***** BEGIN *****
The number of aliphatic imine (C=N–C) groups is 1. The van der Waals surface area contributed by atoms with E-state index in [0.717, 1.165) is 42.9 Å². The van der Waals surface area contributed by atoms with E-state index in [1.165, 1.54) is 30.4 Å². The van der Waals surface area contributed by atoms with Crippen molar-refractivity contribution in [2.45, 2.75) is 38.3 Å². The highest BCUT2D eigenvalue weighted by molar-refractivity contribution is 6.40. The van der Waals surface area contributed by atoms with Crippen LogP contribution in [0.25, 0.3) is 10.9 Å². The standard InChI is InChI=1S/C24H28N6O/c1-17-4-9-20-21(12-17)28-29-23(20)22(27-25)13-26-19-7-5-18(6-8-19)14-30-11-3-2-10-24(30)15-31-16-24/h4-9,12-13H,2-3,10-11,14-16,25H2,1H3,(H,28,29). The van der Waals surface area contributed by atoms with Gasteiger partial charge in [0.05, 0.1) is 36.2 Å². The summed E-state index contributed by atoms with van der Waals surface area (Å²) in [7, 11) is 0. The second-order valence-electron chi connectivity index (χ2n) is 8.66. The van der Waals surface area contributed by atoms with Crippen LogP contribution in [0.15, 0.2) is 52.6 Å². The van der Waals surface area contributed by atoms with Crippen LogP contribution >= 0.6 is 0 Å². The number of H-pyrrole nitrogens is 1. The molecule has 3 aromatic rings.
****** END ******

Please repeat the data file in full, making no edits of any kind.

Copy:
The number of aliphatic imine (C=N–C) groups is 1. The van der Waals surface area contributed by atoms with E-state index in [0.717, 1.165) is 42.9 Å². The van der Waals surface area contributed by atoms with E-state index in [1.165, 1.54) is 30.4 Å². The van der Waals surface area contributed by atoms with Crippen molar-refractivity contribution in [2.45, 2.75) is 38.3 Å². The highest BCUT2D eigenvalue weighted by molar-refractivity contribution is 6.40. The van der Waals surface area contributed by atoms with Crippen LogP contribution in [0.25, 0.3) is 10.9 Å². The standard InChI is InChI=1S/C24H28N6O/c1-17-4-9-20-21(12-17)28-29-23(20)22(27-25)13-26-19-7-5-18(6-8-19)14-30-11-3-2-10-24(30)15-31-16-24/h4-9,12-13H,2-3,10-11,14-16,25H2,1H3,(H,28,29). The van der Waals surface area contributed by atoms with Gasteiger partial charge in [0.05, 0.1) is 36.2 Å². The summed E-state index contributed by atoms with van der Waals surface area (Å²) in [7, 11) is 0. The second-order valence-electron chi connectivity index (χ2n) is 8.66. The van der Waals surface area contributed by atoms with Crippen LogP contribution in [0.15, 0.2) is 52.6 Å². The van der Waals surface area contributed by atoms with Crippen LogP contribution >= 0.6 is 0 Å². The number of H-pyrrole nitrogens is 1. The molecule has 3 aromatic rings.